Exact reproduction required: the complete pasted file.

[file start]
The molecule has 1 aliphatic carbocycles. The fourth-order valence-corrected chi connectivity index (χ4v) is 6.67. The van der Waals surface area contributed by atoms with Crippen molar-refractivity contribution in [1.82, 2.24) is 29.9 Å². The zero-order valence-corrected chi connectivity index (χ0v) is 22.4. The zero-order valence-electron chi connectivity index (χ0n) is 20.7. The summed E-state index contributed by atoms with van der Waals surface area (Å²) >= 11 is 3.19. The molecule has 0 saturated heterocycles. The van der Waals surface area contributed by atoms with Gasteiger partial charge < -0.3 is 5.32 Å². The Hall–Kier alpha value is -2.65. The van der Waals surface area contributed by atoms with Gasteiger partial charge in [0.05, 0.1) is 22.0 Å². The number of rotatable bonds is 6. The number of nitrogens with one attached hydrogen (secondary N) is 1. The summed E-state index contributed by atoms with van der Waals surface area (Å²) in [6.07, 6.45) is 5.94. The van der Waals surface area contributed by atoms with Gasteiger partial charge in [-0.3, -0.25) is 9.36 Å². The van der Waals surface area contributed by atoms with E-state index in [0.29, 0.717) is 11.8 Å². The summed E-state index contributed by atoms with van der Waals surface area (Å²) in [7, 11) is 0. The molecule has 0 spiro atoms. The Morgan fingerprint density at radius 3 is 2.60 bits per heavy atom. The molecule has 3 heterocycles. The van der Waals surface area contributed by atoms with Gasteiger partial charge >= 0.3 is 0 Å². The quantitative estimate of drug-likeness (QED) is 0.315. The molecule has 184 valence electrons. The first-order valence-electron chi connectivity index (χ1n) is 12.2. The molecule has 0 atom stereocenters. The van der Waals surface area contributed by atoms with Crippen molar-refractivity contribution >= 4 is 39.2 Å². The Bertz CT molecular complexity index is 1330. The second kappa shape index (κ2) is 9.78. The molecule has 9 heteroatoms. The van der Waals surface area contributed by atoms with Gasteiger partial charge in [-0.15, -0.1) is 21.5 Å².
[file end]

The molecule has 1 aliphatic carbocycles. The fourth-order valence-corrected chi connectivity index (χ4v) is 6.67. The van der Waals surface area contributed by atoms with Crippen molar-refractivity contribution in [1.82, 2.24) is 29.9 Å². The zero-order valence-corrected chi connectivity index (χ0v) is 22.4. The zero-order valence-electron chi connectivity index (χ0n) is 20.7. The summed E-state index contributed by atoms with van der Waals surface area (Å²) >= 11 is 3.19. The molecule has 0 saturated heterocycles. The van der Waals surface area contributed by atoms with Gasteiger partial charge < -0.3 is 5.32 Å². The Hall–Kier alpha value is -2.65. The van der Waals surface area contributed by atoms with Gasteiger partial charge in [0.05, 0.1) is 22.0 Å². The number of rotatable bonds is 6. The number of nitrogens with one attached hydrogen (secondary N) is 1. The summed E-state index contributed by atoms with van der Waals surface area (Å²) in [6.07, 6.45) is 5.94. The van der Waals surface area contributed by atoms with Gasteiger partial charge in [-0.3, -0.25) is 9.36 Å². The van der Waals surface area contributed by atoms with E-state index in [0.29, 0.717) is 11.8 Å². The summed E-state index contributed by atoms with van der Waals surface area (Å²) in [7, 11) is 0. The molecule has 0 spiro atoms. The Morgan fingerprint density at radius 3 is 2.60 bits per heavy atom. The molecule has 3 heterocycles. The van der Waals surface area contributed by atoms with Gasteiger partial charge >= 0.3 is 0 Å². The quantitative estimate of drug-likeness (QED) is 0.315. The molecule has 184 valence electrons. The first-order valence-electron chi connectivity index (χ1n) is 12.2. The molecule has 0 atom stereocenters. The van der Waals surface area contributed by atoms with Crippen molar-refractivity contribution >= 4 is 39.2 Å². The Bertz CT molecular complexity index is 1330. The second kappa shape index (κ2) is 9.78. The molecule has 9 heteroatoms. The van der Waals surface area contributed by atoms with Gasteiger partial charge in [-0.15, -0.1) is 21.5 Å².